The issue of saving and investment in New Zealand is currently being investigated by the Savings Working Group, which is due to report back in January 2011. This is an important issue which has an impact on the imbalances in our economy. It is an area where the Government can play a role in creating an environment with better incentives towards saving and investment. Reducing the imbalances New Zealand faces means that although growth may be slower initially than after previous recessions, a more solid foundation will be laid for the future.

Figure 2 - Sectoral credit growth
Figure 2 - Sectoral credit growth.
Source: Reserve Bank of New Zealand

Fiscal policy also plays a key role in supporting economic growth and reducing the imbalances in the economy. We have reprioritised over $4 billion of spending in the last two Budgets, helping us to meet our election commitments and slow the projected rise in debt, and in turn assisting the reduction of imbalances in the economy. We expect to identify further opportunities in Budget 2011 and beyond.

The process of reducing these imbalances has already begun, with households and businesses continuing to be cautious. Household balance sheets had become overstretched during the last economic boom, as households relied heavily on debt to fund their consumption and investment. Figure 2 shows that the household, business and agriculture sectors have all begun to shift away from debt-fuelled consumption and investment, with credit growth slowing or falling across the board.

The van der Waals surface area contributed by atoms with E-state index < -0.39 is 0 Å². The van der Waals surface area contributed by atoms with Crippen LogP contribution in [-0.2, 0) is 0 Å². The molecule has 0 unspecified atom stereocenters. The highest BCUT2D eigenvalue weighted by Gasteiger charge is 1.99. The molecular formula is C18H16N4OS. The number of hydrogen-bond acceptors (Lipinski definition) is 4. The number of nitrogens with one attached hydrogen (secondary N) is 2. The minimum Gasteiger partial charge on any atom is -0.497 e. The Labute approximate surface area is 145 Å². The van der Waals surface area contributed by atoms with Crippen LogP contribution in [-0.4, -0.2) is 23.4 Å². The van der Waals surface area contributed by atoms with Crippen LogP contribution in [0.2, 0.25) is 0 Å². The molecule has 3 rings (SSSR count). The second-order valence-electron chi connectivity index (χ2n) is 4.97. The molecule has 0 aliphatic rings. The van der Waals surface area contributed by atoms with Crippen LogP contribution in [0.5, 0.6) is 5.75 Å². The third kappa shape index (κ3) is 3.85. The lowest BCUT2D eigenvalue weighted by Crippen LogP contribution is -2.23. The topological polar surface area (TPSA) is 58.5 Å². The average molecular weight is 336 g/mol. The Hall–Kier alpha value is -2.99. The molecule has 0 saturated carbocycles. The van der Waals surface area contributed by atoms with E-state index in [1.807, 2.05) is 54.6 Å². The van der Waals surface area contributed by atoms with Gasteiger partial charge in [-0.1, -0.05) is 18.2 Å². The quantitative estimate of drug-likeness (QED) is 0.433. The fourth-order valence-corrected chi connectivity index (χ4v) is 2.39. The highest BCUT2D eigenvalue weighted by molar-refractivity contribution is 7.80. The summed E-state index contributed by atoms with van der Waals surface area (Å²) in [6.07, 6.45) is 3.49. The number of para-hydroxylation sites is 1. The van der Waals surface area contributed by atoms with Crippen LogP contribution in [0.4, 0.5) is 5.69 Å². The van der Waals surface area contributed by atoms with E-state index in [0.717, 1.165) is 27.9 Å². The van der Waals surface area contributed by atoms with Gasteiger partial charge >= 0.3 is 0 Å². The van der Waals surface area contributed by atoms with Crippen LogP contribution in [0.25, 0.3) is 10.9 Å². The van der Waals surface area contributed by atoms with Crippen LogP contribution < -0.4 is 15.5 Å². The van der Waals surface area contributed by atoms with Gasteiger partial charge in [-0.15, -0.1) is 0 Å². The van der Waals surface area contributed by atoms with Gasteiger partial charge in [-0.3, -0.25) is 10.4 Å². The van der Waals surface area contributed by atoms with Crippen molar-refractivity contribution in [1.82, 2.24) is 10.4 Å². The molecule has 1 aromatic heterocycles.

The current outlook

Annual average real GDP growth is forecast to pick up over the coming year, increasing from 2.2% in the year to March 2011 to 3.4% in the following year. Real GDP growth in the first half of 2010 was more subdued than expected. In addition, growth in the September 2010 quarter is likely to have been held back by the Canterbury earthquake. Despite the impact of the earthquake on New Zealand's asset base, economic growth is expected to lift during 2011 as household and business spending growth picks up, reflecting higher labour income growth and the terms of trade remaining high.

Earthquake rebuilding activity will also boost growth in 2011. Both monetary policy and fiscal policy will continue to provide stimulus. Exports will benefit from robust trading partner growth, especially in Australia and emerging Asia, although the high New Zealand dollar will limit the ability of some exporters to take advantage of this.

While the recovery is expected to strengthen, its overall pace is expected to be more muted than in many past recoveries. The cautious approach of households and businesses is likely to continue for some time yet. The Government is also being cautious with its spending decisions and from 2011/12 the fiscal deficit will start to narrow. Fiscal policy, which has been stimulatory for several years, will be altered to a more neutral position.

Figure 3 - Global imbalances: current account balances in major economies
Figure 3 - Global imbalances: current account balances in major economies.